Stationary Bio Pod
December 16th, a stationary BioPod exercise was held in FDNY Headquarters.
In this drill, all the FDNY employees working at 9 and 11 Metro
Tech were directed to the Auditorium to participate in the mock
distribution of prophylactic medications (candy). This drill was
designed to complement the mobile drill that occurred in the field
on November 11, 2004.
In this exercise, all employees were registered, given education
regarding biological exposures, and were offered medications (candy).
The employees were directed down floor by floor using fire alarm
notification principles. The fire drill wardens for each floor instructed
employees to go to the lobby in a sector wide response. Communication
between the fire wardens and the participating fire marshals ensured
the smooth flow of participants through this exercise. Bureau of
Health Services officers, nursing staff, support staff and medical
officers ran the drill. Dave Mitchell and the Bureau of Technology
and Development Systems supplied computer support. Wireless scanners
were utilized to capture information electronically.
During the morning session, from 8 am to 12:30 p.m., over 600
employees were seen. In the morning, a ‘fast track matrix’
was utilized. This approach recognizes that the vast majority of
members will be candidates for Doxycycline. Therefore, at the conclusion
of the educational program, the instructor reviews the matrix of
questions that are relevant for the choice of medications. Those
participants without a history of allergy to tetracycline, and without
other medical problems or even questions were referred directly
to the medication distribution sign out desk. All other participants
were referred to the individual matrix desk to review questions
and other medical issues that would influence medication choice.
In the afternoon an additional 200 participants were seen. The
afternoon session utilized the structured program that was used
in the mobile program. The goals of the program were met. The entire
work force at Headquarters participated in this drill with few exceptions.
The exercise was conducted without disruption in work activities
at Headquarters. Both participants and staff became familiar with
the mechanics of a biological exposure drill. With each exercise,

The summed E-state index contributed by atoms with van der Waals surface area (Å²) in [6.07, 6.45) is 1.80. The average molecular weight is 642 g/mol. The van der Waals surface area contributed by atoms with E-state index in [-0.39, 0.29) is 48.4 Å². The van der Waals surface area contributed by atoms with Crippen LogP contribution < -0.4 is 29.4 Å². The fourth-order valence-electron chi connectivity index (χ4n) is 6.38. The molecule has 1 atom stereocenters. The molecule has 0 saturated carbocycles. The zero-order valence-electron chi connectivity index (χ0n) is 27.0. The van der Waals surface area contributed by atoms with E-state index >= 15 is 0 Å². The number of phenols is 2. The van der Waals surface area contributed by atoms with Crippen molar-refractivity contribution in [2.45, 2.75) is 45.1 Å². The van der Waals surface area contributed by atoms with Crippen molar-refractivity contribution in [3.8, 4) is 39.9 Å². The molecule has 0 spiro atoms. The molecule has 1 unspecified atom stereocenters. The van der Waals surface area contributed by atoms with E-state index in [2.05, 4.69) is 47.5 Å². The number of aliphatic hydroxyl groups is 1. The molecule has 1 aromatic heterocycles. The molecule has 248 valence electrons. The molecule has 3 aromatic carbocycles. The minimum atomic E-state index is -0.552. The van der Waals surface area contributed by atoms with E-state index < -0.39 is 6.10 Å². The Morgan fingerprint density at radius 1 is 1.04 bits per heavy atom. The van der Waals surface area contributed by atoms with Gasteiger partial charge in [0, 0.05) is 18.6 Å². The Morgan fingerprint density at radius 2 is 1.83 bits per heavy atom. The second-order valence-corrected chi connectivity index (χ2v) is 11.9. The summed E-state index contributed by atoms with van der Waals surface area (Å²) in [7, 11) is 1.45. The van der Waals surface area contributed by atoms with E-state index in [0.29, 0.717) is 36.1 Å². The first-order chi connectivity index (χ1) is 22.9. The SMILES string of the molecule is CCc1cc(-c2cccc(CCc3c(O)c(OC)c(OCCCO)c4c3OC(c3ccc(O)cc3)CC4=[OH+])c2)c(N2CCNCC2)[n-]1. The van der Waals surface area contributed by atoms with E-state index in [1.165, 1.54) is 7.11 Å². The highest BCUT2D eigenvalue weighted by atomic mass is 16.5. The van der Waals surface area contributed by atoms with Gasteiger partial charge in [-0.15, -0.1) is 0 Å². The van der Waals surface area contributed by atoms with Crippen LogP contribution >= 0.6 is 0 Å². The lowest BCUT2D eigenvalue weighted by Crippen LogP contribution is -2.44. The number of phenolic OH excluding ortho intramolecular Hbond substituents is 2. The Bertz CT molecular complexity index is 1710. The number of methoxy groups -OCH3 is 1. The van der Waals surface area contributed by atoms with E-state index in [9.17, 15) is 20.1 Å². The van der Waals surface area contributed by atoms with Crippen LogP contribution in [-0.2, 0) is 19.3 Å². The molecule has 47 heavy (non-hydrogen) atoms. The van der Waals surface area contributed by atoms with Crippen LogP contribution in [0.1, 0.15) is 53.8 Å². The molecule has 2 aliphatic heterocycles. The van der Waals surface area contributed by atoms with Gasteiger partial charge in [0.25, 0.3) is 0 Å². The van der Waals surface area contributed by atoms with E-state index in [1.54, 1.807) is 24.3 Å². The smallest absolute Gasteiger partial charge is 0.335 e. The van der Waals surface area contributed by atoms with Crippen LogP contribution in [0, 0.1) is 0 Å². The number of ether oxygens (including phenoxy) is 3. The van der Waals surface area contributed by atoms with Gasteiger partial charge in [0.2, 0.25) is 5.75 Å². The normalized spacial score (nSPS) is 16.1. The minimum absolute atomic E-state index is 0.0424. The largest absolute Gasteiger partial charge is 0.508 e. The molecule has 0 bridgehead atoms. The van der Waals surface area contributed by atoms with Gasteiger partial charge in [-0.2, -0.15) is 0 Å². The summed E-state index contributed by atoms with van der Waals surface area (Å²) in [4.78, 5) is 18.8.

there is an increased awareness on the part of the participants
and the staff continues to review their roles in remaining prepared.
We thank everyone for their participation in this exercise as we
continue to address our protocols for readiness and preparedness
if we were faced with an actual event.
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2004 Exit Survey Results
On November 11th 2004, BioPod 2004 was conducted. Ten (10) mobile
units were directed to the field for a simulated biological exposure
drill requiring the mass distribution of medications to on duty
At the conclusion of this 12-hour drill, over 2000 members had
received medications (candy). An exit survey was given to each participating
Fire Company and each EMS unit. Over 300 surveys were returned.
When asked, did you understand the purpose of the entire drill?
/ Did you feel that you were processed quickly and efficiently?
The results of the survey showed:
35.2% strongly agreed
1.1% strongly disagreed.
The individual comments were very encouraging. Members felt that
the exercise was worthwhile. They gave high marks to the participants
and to the format of the program. Members gave suggestions for improving
the program. Thanks again for the feedback and your active participation.
These drills help us remain prepared.
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TEN NEW YEARS' RESOLUTIONS
- Make this the year to stop smoking
- Wear protective eyewear when responding to incidents
such as car accidents
- Get a good night's sleep
- In icy conditions, watch for potholes when stepping out
of your fire truck or ambulance
- Look to change bad eating habits; add more fruits and
vegetables to your diet and that of your family
- Be mindful of hypothermia
- Spend quality time with your family members instead of
watching TV or using the computer; grab your kids for some
outdoor activities; Ice skating, bicycling, walk in the
park, snowball fights, sledding
- Wear you hood; make sure you wear all your PPE
- On CFRD/EMS runs, 'glove up'
- Look to decrease your alcohol consumption
If you try to incorporate any or all of these suggestions
into your private and professional life, you will see that
it will make you a happier, healthier and safer person - one
that enjoys life to the fullest !
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Dr. Kerry Kelly
Chief Medical Officer
Dr. David Prezant
Deputy Chief Medical Officer
Director, FDNY CSU
Mary T. McLaughlin
Director, FDNY BHS